Workplace retirement funds represent about $7.9 trillion in potential capital. With fewer companies being traded on public stock exchanges, private equity (PE) funds offer new opportunities for returns and diversification.
A historical reluctance
Fiduciaries of defined contribution (DC) plans (e.g., 401(k) plans) that are subject to the U.S. Employee Retirement Income Security Act of 1974 (ERISA) have traditionally been wary of including PE and other alternative asset classes in plan lineups. Over the years, 401(k) plan sponsors and others have been subject to an endless parade of fee and other class-action litigation. The lawsuits’ intense focus on fees and expenses has been a key driver of these plans’ shift away from actively managed investment funds and toward index funds. It is little wonder, then, that PE’s perceived high cost, opacity and illiquid nature have been obstacles to greater adoption by DC plans.
The new guidance
Recently, the Department of Labor (DOL) provided guidance to fiduciaries on how they can consider PE for DC plans in a manner consistent with ERISA’s strict fiduciary duties. Though this guidance is not a safe harbor from legal liability, fiduciaries responsible for selecting DC plan investment options will likely view this new guidance as a useful framework.
The new DOL guidance is quite limited: It addresses only broadly diversified investment options, such as target date funds, which have relatively small allocations to PE. The diversified fund could itself make PE investments or it could gain PE exposure through a fund-of-funds structure. Regardless of whether the diversified fund invests in PE directly or indirectly, it must in fact consist of mostly liquid asset classes. The DOL suggests that the diversified fund could have up to 15% exposure to alternatives, such as PE.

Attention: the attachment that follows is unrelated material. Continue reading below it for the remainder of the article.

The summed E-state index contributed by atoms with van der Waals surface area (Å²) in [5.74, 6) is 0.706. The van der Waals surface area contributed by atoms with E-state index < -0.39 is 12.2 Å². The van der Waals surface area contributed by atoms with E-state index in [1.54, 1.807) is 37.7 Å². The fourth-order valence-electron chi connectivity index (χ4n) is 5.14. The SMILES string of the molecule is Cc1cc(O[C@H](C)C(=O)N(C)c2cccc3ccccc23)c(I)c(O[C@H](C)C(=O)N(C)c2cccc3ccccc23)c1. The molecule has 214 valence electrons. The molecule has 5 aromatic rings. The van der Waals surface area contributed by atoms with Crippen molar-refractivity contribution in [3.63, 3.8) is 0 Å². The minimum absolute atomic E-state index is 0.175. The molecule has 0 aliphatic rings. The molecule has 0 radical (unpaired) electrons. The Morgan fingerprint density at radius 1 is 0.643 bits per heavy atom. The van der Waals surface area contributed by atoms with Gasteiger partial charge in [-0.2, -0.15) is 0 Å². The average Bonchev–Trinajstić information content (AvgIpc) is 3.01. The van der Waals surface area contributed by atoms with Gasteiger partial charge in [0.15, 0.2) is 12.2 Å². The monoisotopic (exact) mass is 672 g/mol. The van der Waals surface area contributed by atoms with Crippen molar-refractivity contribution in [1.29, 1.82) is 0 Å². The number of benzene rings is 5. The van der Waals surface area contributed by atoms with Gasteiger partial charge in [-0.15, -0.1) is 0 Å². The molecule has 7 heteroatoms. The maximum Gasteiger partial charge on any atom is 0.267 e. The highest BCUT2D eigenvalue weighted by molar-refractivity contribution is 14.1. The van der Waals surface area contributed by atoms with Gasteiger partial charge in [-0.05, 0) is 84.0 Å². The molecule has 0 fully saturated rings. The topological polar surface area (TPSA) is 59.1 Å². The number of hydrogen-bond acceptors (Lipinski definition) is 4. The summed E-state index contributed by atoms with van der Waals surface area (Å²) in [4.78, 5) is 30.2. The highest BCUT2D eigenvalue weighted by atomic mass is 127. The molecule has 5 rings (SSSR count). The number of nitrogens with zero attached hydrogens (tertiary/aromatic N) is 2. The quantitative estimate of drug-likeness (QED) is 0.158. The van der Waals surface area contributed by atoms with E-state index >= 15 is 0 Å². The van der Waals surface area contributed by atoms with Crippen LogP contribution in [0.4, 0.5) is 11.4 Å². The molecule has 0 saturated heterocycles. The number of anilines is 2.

Standalone PE funds on plan lineups, in which participants directly invest, are not covered by this guidance and continue to remain largely out of reach, not least because the vast majority of plan participants are not accredited investors.
Law firm Stradley Ronon Stevens & Young, LLP, offers some additional insights on the new DOL guidance. Specifically:
Plan sponsors who are interested in private equity and other alternatives will seek products that are sufficiently liquid to facilitate participant withdrawals and exchanges. The plan sponsor may also inquire whether the private equity holdings will be valued according to accounting standards, and if the risk disclosures regarding the private equity investments will be sufficient for, and understandable to, plan participants in their consideration of whether to invest in a diversified investment option that has exposure to private equity. Fee pressure seems likely.
Private equity fund sponsors may wish to consider whether they would want to manage all or part of the diversified fund. This vehicle will likely hold “plan assets,” and, therefore, operate in accordance with ERISA (including the fiduciary duties and prohibited transaction rules), though this depends on how the fund is structured. Fund sponsors who have no interest in being subject to ERISA, and who have historically relied upon the venture capital operating company exception from “plan assets,” may instead opt to offer their products to a third-party manager, who would manage the diversified investment vehicle.
The guidance presents a potential opportunity for the asset management industry. However, the creation of PE offerings suitable for inclusion in 401(k) plans raises a number of issues that must be carefully considered.
In addition to the structural considerations and disclosure obligations noted above, there are numerous tax issues involved in designing a potential product tailored to the DOL guidance.
Outside of tax concerns, what’s the best approach to diversification? How do you discern the suitability of alternative investments? Determine the risk profile?
In addition, plan sponsors should assess key attributes of asset managers themselves, such as degree of monitoring, underlying business or industry of assets, experience and competence of the fund manager, compliance infrastructure and any outsourced functions.
The unique reporting procedures for PE funds have technology implications. Can the sponsor deliver and report all the required information in a timely manner?
While PE in 401(k)s offers possibilities for both investors and funds, careful thought must be given to the way offerings are developed.
Michael C. Patanella
National Asset Management Sector Leader, Audit Partner
+1 212 624 5258
Partner, National Tax Sector Leader for Asset Management
+1 212 624 5434